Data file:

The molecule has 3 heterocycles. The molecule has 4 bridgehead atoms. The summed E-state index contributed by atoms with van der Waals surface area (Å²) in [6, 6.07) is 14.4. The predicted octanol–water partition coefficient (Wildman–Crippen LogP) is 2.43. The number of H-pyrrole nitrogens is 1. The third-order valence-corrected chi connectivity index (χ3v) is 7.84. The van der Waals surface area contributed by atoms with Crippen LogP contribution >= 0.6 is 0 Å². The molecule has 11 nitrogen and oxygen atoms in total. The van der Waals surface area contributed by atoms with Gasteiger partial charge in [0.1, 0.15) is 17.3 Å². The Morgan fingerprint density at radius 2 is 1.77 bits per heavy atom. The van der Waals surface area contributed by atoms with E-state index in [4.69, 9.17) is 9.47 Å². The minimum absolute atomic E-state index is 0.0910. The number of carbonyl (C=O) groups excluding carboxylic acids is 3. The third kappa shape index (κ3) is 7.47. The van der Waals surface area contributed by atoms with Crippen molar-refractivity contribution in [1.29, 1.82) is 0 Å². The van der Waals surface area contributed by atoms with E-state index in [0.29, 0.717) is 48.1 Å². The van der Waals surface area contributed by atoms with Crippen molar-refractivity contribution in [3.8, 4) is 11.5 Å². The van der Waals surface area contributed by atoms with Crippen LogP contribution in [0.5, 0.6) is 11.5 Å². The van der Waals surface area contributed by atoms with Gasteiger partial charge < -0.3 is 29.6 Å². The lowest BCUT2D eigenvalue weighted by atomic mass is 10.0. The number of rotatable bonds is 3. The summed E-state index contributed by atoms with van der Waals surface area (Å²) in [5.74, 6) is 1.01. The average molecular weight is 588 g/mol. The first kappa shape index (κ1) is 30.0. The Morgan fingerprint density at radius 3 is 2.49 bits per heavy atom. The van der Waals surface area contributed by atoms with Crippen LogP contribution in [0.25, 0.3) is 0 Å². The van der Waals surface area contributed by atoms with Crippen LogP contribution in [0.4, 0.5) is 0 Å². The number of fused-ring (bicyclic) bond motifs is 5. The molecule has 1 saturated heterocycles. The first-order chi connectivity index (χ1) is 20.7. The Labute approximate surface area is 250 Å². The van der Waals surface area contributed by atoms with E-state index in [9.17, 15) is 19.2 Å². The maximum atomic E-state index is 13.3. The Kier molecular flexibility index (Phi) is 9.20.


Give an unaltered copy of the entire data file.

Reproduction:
The molecule has 3 heterocycles. The molecule has 4 bridgehead atoms. The summed E-state index contributed by atoms with van der Waals surface area (Å²) in [6, 6.07) is 14.4. The predicted octanol–water partition coefficient (Wildman–Crippen LogP) is 2.43. The number of H-pyrrole nitrogens is 1. The third-order valence-corrected chi connectivity index (χ3v) is 7.84. The van der Waals surface area contributed by atoms with Crippen LogP contribution >= 0.6 is 0 Å². The molecule has 11 nitrogen and oxygen atoms in total. The van der Waals surface area contributed by atoms with Gasteiger partial charge in [0.1, 0.15) is 17.3 Å². The Morgan fingerprint density at radius 2 is 1.77 bits per heavy atom. The van der Waals surface area contributed by atoms with E-state index in [4.69, 9.17) is 9.47 Å². The minimum absolute atomic E-state index is 0.0910. The number of carbonyl (C=O) groups excluding carboxylic acids is 3. The third kappa shape index (κ3) is 7.47. The van der Waals surface area contributed by atoms with Crippen molar-refractivity contribution in [1.29, 1.82) is 0 Å². The van der Waals surface area contributed by atoms with E-state index in [0.29, 0.717) is 48.1 Å². The van der Waals surface area contributed by atoms with Crippen molar-refractivity contribution in [3.8, 4) is 11.5 Å². The van der Waals surface area contributed by atoms with Crippen LogP contribution in [0.5, 0.6) is 11.5 Å². The van der Waals surface area contributed by atoms with Gasteiger partial charge < -0.3 is 29.6 Å². The lowest BCUT2D eigenvalue weighted by atomic mass is 10.0. The number of rotatable bonds is 3. The summed E-state index contributed by atoms with van der Waals surface area (Å²) in [5.74, 6) is 1.01. The average molecular weight is 588 g/mol. The first kappa shape index (κ1) is 30.0. The Morgan fingerprint density at radius 3 is 2.49 bits per heavy atom. The van der Waals surface area contributed by atoms with Crippen LogP contribution in [0.25, 0.3) is 0 Å². The van der Waals surface area contributed by atoms with Crippen LogP contribution in [0.4, 0.5) is 0 Å². The number of fused-ring (bicyclic) bond motifs is 5. The molecule has 1 saturated heterocycles. The first-order chi connectivity index (χ1) is 20.7. The Labute approximate surface area is 250 Å². The van der Waals surface area contributed by atoms with E-state index in [9.17, 15) is 19.2 Å². The maximum atomic E-state index is 13.3. The Kier molecular flexibility index (Phi) is 9.20.